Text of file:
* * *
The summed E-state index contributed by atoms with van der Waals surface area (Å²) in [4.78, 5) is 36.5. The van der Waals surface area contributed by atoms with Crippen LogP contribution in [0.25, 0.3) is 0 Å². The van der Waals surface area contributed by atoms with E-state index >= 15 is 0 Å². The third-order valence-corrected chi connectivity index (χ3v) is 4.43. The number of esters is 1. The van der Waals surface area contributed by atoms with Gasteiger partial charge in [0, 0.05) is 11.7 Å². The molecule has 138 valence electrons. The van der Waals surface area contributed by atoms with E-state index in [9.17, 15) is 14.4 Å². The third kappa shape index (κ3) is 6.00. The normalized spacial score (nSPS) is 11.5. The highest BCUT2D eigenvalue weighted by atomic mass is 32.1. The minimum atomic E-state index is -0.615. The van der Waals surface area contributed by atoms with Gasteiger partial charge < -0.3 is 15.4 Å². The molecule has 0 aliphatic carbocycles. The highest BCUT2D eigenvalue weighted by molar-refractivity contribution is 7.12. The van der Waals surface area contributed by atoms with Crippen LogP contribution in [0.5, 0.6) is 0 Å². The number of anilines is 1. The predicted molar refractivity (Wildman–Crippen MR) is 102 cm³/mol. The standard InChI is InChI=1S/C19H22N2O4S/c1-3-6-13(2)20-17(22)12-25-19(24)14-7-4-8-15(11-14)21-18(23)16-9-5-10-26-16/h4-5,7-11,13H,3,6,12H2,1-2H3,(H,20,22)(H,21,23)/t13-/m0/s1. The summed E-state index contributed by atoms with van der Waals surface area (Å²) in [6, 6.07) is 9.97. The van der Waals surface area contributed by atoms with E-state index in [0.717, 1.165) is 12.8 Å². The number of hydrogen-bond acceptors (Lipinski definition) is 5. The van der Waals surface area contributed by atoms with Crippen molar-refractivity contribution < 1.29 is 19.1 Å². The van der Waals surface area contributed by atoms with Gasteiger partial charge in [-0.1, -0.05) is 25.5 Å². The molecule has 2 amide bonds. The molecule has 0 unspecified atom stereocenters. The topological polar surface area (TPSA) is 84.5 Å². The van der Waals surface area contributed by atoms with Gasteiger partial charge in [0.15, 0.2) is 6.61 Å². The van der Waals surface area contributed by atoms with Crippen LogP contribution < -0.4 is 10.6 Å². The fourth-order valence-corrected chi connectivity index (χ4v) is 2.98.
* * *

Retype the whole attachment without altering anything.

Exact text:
The summed E-state index contributed by atoms with van der Waals surface area (Å²) in [4.78, 5) is 36.5. The van der Waals surface area contributed by atoms with Crippen LogP contribution in [0.25, 0.3) is 0 Å². The van der Waals surface area contributed by atoms with E-state index >= 15 is 0 Å². The third-order valence-corrected chi connectivity index (χ3v) is 4.43. The number of esters is 1. The van der Waals surface area contributed by atoms with Gasteiger partial charge in [0, 0.05) is 11.7 Å². The molecule has 138 valence electrons. The van der Waals surface area contributed by atoms with E-state index in [9.17, 15) is 14.4 Å². The third kappa shape index (κ3) is 6.00. The normalized spacial score (nSPS) is 11.5. The highest BCUT2D eigenvalue weighted by atomic mass is 32.1. The minimum atomic E-state index is -0.615. The van der Waals surface area contributed by atoms with Gasteiger partial charge < -0.3 is 15.4 Å². The molecule has 0 aliphatic carbocycles. The highest BCUT2D eigenvalue weighted by molar-refractivity contribution is 7.12. The van der Waals surface area contributed by atoms with Crippen LogP contribution in [0.5, 0.6) is 0 Å². The number of anilines is 1. The predicted molar refractivity (Wildman–Crippen MR) is 102 cm³/mol. The standard InChI is InChI=1S/C19H22N2O4S/c1-3-6-13(2)20-17(22)12-25-19(24)14-7-4-8-15(11-14)21-18(23)16-9-5-10-26-16/h4-5,7-11,13H,3,6,12H2,1-2H3,(H,20,22)(H,21,23)/t13-/m0/s1. The summed E-state index contributed by atoms with van der Waals surface area (Å²) in [6, 6.07) is 9.97. The van der Waals surface area contributed by atoms with E-state index in [0.717, 1.165) is 12.8 Å². The number of hydrogen-bond acceptors (Lipinski definition) is 5. The van der Waals surface area contributed by atoms with Crippen molar-refractivity contribution < 1.29 is 19.1 Å². The van der Waals surface area contributed by atoms with Gasteiger partial charge in [-0.1, -0.05) is 25.5 Å². The molecule has 2 amide bonds. The molecule has 0 unspecified atom stereocenters. The topological polar surface area (TPSA) is 84.5 Å². The van der Waals surface area contributed by atoms with Gasteiger partial charge in [0.15, 0.2) is 6.61 Å². The van der Waals surface area contributed by atoms with Crippen LogP contribution < -0.4 is 10.6 Å². The fourth-order valence-corrected chi connectivity index (χ4v) is 2.98.